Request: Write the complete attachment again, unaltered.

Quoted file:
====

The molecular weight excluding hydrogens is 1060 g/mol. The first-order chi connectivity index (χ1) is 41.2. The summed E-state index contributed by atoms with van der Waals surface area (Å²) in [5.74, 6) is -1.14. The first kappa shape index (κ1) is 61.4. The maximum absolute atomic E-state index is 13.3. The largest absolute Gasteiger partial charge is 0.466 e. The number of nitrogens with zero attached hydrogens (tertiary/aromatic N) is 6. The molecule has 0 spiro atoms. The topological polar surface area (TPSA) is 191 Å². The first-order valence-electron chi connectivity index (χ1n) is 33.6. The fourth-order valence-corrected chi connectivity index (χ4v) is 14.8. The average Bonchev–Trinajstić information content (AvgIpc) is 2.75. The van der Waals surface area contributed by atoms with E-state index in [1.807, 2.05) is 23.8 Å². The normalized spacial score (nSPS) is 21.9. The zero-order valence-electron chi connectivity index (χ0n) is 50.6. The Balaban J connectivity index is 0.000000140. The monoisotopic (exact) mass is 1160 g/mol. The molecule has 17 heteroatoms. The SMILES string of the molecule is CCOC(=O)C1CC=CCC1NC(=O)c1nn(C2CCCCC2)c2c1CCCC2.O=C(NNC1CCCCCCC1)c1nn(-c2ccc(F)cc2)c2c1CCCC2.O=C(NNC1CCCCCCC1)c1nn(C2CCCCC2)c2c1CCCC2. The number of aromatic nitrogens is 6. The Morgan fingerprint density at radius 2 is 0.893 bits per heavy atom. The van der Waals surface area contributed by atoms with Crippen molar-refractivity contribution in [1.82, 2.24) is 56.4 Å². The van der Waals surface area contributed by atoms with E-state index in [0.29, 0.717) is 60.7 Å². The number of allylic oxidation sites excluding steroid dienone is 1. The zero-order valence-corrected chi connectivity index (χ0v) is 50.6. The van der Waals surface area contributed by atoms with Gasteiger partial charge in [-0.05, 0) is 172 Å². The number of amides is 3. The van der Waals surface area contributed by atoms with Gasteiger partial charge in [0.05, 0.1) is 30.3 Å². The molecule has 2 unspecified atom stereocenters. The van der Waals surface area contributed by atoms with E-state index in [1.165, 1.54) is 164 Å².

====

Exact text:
The molecular weight excluding hydrogens is 1060 g/mol. The first-order chi connectivity index (χ1) is 41.2. The summed E-state index contributed by atoms with van der Waals surface area (Å²) in [5.74, 6) is -1.14. The first kappa shape index (κ1) is 61.4. The maximum absolute atomic E-state index is 13.3. The largest absolute Gasteiger partial charge is 0.466 e. The number of nitrogens with zero attached hydrogens (tertiary/aromatic N) is 6. The molecule has 0 spiro atoms. The topological polar surface area (TPSA) is 191 Å². The first-order valence-electron chi connectivity index (χ1n) is 33.6. The fourth-order valence-corrected chi connectivity index (χ4v) is 14.8. The average Bonchev–Trinajstić information content (AvgIpc) is 2.75. The van der Waals surface area contributed by atoms with E-state index in [1.807, 2.05) is 23.8 Å². The normalized spacial score (nSPS) is 21.9. The zero-order valence-electron chi connectivity index (χ0n) is 50.6. The Balaban J connectivity index is 0.000000140. The monoisotopic (exact) mass is 1160 g/mol. The molecule has 17 heteroatoms. The SMILES string of the molecule is CCOC(=O)C1CC=CCC1NC(=O)c1nn(C2CCCCC2)c2c1CCCC2.O=C(NNC1CCCCCCC1)c1nn(-c2ccc(F)cc2)c2c1CCCC2.O=C(NNC1CCCCCCC1)c1nn(C2CCCCC2)c2c1CCCC2. The number of aromatic nitrogens is 6. The Morgan fingerprint density at radius 2 is 0.893 bits per heavy atom. The van der Waals surface area contributed by atoms with Crippen molar-refractivity contribution in [1.82, 2.24) is 56.4 Å². The van der Waals surface area contributed by atoms with E-state index in [0.29, 0.717) is 60.7 Å². The number of allylic oxidation sites excluding steroid dienone is 1. The zero-order valence-corrected chi connectivity index (χ0v) is 50.6. The van der Waals surface area contributed by atoms with Gasteiger partial charge in [-0.05, 0) is 172 Å². The number of amides is 3. The van der Waals surface area contributed by atoms with Gasteiger partial charge in [0.05, 0.1) is 30.3 Å². The molecule has 2 unspecified atom stereocenters. The van der Waals surface area contributed by atoms with E-state index in [1.165, 1.54) is 164 Å².